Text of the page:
My shift in thinking has been further influenced by a book I stumbled upon accidentally. Paddock Paradise: A Guide to Natural Horse Boarding by Jaime Jackson (pictured below) has ideas for encouraging movement within the pasture so as to avoid colic, founder and foot problems. Mr. Jackson uses the behavior of wild horses as his blueprint for the Paddock Paradise design. The book is a quick read and the idea of the Paddock Paradise makes sense to me. I am constantly wrestling with my role in the domestication of my pets. This system seems to me to give the horses "on track" a sense of freedom in a natural environment. In additon, the "track" does not need too much land which makes me wonder if this is the boarding barn model of the future.

I am starting to think about how to possibly set up a Paddock Paradise "track" on our farm. Below, I have outlined our property in green and our existing fencing in dark purple. I used pink for a possible Paddock Paradise track complete with "camping" spots in the protected shaded areas of our field. Mostly, I would like to incorporate direct hay eating during the spring, summer and autumn months, forgoing the farmer baling and selling us our own hay that we carry, store and then re-distribute.

Pie and Sovereign seem extremely happy so far. I bed both sheds with shavings and know from the shavings in their tails that they use their sheds. Instead of cleaning stalls alone in the barn, I spend each morning walking around the pastures (with two horsey helpers) picking up manure piles and scrubbing buckets. I didn't sleep much at first, but I have to say that I am surprisingly reassured knowing that at any time, day or night, the boys are happily munching grass with two nice shelters and plenty of fresh air, hay and water.

Another Jessica Jahiel post about "killing horses with kindness" has brought me much comfort in the decision to try this new turnout program:

As I said before, this is a work in progress. (I know all you cowgirl blogging friends are cracking up laughing at me for making this into such a big deal. Your ponies have been living happily outside forever.)

In my own experience here in my area of Pennsylvania, humans have devised horsekeeping systems that have been around for so long that they are "the norm". Subsequent generations would have no way of knowing that these systems are not what is best for the animal, but what was easier for man. I am trying to move into new territory for me, which is ironically old territory for the horses.

Friday, April 9, 2010

these are the good old days

Our record breaking warm temperatures came to an end on Thursday evening with a violent storm followed by this lovely double rainbow. Pie and Sovey treated us to daily pony rides all week. My tailbone is hurting from too much bareback riding. Ouch - but I do hate to complain when the boys are so good. Today was cooler and windy and I decided to just groom and graze each horse. I admit to being too busy to blog properly, but it is a happy busy. I'll catch up soon!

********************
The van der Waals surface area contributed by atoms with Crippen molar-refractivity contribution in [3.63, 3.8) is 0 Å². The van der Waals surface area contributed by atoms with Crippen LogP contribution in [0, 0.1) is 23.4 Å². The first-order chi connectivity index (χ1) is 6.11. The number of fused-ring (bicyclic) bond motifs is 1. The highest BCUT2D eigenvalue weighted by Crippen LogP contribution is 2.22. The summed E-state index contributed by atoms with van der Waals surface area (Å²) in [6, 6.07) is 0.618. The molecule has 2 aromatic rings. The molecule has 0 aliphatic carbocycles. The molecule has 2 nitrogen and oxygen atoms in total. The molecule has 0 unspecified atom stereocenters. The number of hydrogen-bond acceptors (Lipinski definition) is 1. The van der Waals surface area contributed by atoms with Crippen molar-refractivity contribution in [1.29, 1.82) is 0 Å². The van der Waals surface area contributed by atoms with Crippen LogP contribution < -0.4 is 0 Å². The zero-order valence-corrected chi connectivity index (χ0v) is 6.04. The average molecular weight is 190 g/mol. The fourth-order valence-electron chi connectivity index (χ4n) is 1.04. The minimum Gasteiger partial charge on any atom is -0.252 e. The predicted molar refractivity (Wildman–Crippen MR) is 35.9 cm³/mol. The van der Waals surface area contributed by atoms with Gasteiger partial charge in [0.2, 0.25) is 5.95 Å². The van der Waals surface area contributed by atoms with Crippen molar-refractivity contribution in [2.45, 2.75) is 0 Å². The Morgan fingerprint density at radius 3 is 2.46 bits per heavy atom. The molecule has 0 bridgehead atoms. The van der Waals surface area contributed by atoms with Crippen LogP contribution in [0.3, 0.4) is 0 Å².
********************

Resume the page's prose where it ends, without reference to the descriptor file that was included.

Thursday, April 1, 2010

seemed to greet me with a smile

Today I had a day of perfect balance, perfect harmony, bliss at every turn.
Amelie has a strange feeling of absolute harmony. It's a perfect moment. A soft light, a scent in the air, the quiet murmur of the city.

Our morning was warm and the forsythia were blooming their little yellow heads off. I silently groomed Pie and Sovey, soft and quiet, and tacked them both up. Mom joined me and hopped on her little bunny-rabbit Sovey Boy and I hopped on the Pie. The wind was still and the birds were singing like crazy. We headed out through the fields and around our entire property. It was so gorgeous and the boys were obviously enjoying themselves. I didn't have my camera so I stole these photos from last year's posts, but imagine the most beautiful day ever!

We walked off our property through the sleepy little streets of Sunnyland. The spring trees were full of pink and white puffballs and the lawns had daffodils and hyacinth clumps here and there. The boys quietly walked the neighborhood like they were in a Thoroughbred parade. One friend was leaving her drive and when she spied us in the street she smiled and said, "I love my neighborhood!" Another friend came out to touch the muzzles of both boys. (Pie pawed the ground to beg for a carrot, but our friend did not get the hint!) We gently walked through the cemetery and quietly visited Brian's mom's grave. We turned to go home, but both boys pulled us toward town. Some other day, we promised! Grazing and grooming followed to somehow try to repay them for the safe and lovely "pony rides" they gave us.
Next, a yummy lunch with Maizie and Brian (Maizie is off school for Easter break) and then Maizie and I headed out to pick up one of her friends for a geocaching expedition. We found 5 of the 6 caches we attempted and had a sunshine -y day in the forest.
Home for dinner, and then Maizie was off to another friends' house and I headed back to the horses to clean manure from the pastures. The boys are out now 24/7. I promised a few posts ago to tell about this new arrangement and I will get to it soon! For now I will say that my daily stall cleaning routine has been replaced by pasture-poop-pick-up-patrol which is amazingly therapeutic. I shared a glorious pink sunset with the boys happily munching grass beside me. Tonight, like Amelie, I have a strange feeling of absolute harmony.